Advertisement - Click to support our sponsors.

Tuesday, September 26, 2000

Clinton helps Al Gore
by tapping oil reserve

Bullet The issue: President Clinton has ordered the release of 30 million barrels of oil from the Strategic Petroleum Reserve.

Bullet Our view: The decision was designed to make Vice President Gore look effective with the presidential election approaching.

PRESIDENT Clinton's decision to release 30 million barrels of oil from the Strategic Petroleum Reserve, ostensibly in an attempt to bring down oil prices, appears to have more to do with politics than economics. The announcement came barely 24 hours after Vice President Gore proposed the action and seemed designed to make the Democratic presidential candidate look effective.

Gore opposed tapping the reserve last winter when oil prices for home heating went up. At the time, he pointed out that the oil-producing nations could easily counter such a step by curtailing exports.

What is different now is mainly that the election is a lot closer. And Gore's Republican opponent, Gov. George W. Bush, has been accusing the administration of having no energy policy.

Gore evidently felt he had to show he was on top of the issue -- particularly because the people most dependent on heating oil live in many of the swing states of the Midwest, which are likely to determine the outcome of the election. And Clinton played along.

Treasury Secretary Lawrence Summers argued that the release of oil from the strategic reserve would "set a dangerous precedent." As Gore did last winter, Summers pointed out that OPEC could easily offset the release by cutting back its exports.

Summers also said oil traders might dismiss any action as a political ploy rather than a commitment to lower oil prices. But those arguments lost to the need to show the voters that the Democrats were doing something.

There is a further irony. In his book, "Earth in the Balance," Gore advocated higher gasoline prices as a way to discourage consumption. But that line has been conveniently buried now that prices are rising and people are complaining -- and their votes might reflect their unhappiness.

Gore has been accusing "Big Oil" of gouging consumers and blasting Bush and his running mate, Dick Cheney, for their ties to the oil industry. But Gore's family for years was closely associated with Occidental Petroleum's chief owner, Armand Hammer.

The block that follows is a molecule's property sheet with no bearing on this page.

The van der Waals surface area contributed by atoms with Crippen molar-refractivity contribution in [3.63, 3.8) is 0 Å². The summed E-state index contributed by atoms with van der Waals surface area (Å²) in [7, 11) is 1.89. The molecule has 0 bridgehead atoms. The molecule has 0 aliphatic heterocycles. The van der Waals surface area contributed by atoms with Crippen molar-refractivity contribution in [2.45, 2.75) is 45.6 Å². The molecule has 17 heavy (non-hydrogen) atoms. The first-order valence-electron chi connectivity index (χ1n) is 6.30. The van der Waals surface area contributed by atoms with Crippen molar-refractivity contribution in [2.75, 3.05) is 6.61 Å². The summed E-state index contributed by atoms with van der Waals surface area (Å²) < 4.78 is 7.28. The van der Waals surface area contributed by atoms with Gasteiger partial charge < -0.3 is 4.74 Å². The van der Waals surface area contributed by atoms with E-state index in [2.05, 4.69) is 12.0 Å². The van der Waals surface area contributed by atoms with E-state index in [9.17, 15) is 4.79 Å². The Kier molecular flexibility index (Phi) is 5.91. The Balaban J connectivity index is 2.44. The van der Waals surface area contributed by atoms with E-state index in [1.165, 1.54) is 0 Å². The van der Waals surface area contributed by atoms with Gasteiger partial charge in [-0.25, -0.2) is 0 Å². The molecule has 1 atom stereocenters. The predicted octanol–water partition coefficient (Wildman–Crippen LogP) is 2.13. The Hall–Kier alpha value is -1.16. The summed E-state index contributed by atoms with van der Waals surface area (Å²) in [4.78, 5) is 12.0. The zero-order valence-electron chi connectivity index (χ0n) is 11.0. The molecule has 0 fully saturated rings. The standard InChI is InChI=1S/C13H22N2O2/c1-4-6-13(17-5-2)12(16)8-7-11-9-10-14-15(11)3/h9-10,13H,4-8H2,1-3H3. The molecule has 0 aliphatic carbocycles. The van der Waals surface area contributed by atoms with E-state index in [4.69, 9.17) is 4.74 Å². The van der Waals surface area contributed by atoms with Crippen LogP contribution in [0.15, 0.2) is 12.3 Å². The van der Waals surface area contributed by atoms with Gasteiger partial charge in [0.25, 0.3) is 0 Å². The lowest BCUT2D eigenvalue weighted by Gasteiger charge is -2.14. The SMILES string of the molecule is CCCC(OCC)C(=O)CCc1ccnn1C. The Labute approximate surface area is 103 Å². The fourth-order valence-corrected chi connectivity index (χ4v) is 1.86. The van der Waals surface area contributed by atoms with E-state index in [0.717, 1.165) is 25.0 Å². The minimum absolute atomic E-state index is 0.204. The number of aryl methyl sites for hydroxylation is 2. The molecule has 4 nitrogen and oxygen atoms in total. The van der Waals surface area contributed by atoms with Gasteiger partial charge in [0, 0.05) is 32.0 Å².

In addition to ordering the release from the strategic reserve, Clinton directed that $400 million in federal aid be released to shield low-income families from exorbitant heating costs. This makes more sense than the release.

INDUSTRY analysts say the reason for high prices is a shortage of refining capacity, not tight supplies of crude oil. Consequently, the release of oil from the strategic reserve is unlikely to make more heating oil available.

There have been releases from the strategic reserve in the past, and in the future there may be occasions short of a full-scale emergency when more oil should be released. But this time the purpose seems to make Al Gore look good with the election approaching.

Milosevic’s options

Bullet The issue: Yugoslav President Slobodan Milosevic appears to have lost his bid for re-election.

Bullet Our view: Milosevic can be expected to use fraudulent measures to remain in power.

YUGOSLAVS appear to have voted to oust President Slobodan Milosevic but that may not be enough to force him from office. Despite pressure from abroad and demonstrations at home, Milosevic can be expected to use every tactic at his disposal to maintain his grip.

Milosevic has been in control of Yugoslavia -- now consisting of the provinces of Serbia and Montenegro -- for 13 years. He changed the country's constitution to call the elections nine months early and prolong his hold on power.

However, opposition candidate Vojislav Kostunica, a university law professor, led Milosevic by about 54 percent of the votes to 34 percent, according to opposition poll watchers. Even government officials conceded that Milosevic lacked the majority to avoid a runoff, although they insisted he received more votes than Kostunica.

Official election returns are being withheld as Milosevic develops his strategy. If he determines that his margin of defeat is too wide to be made up with phantom votes contrived from unsupervised voting stations, he may opt for an Oct. 8 runoff. If even that would be seen as far-fetched, he may challenge opposition votes on frivolous grounds through the Yugoslav courts, which he controls.

Regardless of the election results, Milosevic is expected to try clinging to the presidency until next July, when his current term originally was scheduled to expire.

In the meantime, according to some analysts, he could return his position and executive powers to the republic of Serbia, where he holds power, leaving Kostunica a presidency without authority.

Milosevic can be relied upon to use every tactic imaginable to remain in power. The alternative would be to risk being turned over to the United Nations war crimes tribunal in the Hague, which indicted him last year.

Reports of Kostunica's victory are a heartening indication that Yugoslavs have had enough of Milosevic. The United States and other democratic governments should maintain pressure on the dictator to deter him from stealing the election.

Published by Liberty Newspapers Limited Partnership

Rupert E. Phillips, CEO

John M. Flanagan, Editor & Publisher

David Shapiro, Managing Editor

Diane Yukihiro Chang, Senior Editor & Editorial Page Editor

Frank Bridgewater & Michael Rovner, Assistant Managing Editors

A.A. Smyser, Contributing Editor

Text Site Directory:
[News] [Business] [Features] [Sports] [Editorial] [Do It Electric!]
[Classified Ads] [Search] [Subscribe] [Info] [Letter to Editor]

© 2000 Honolulu Star-Bulletin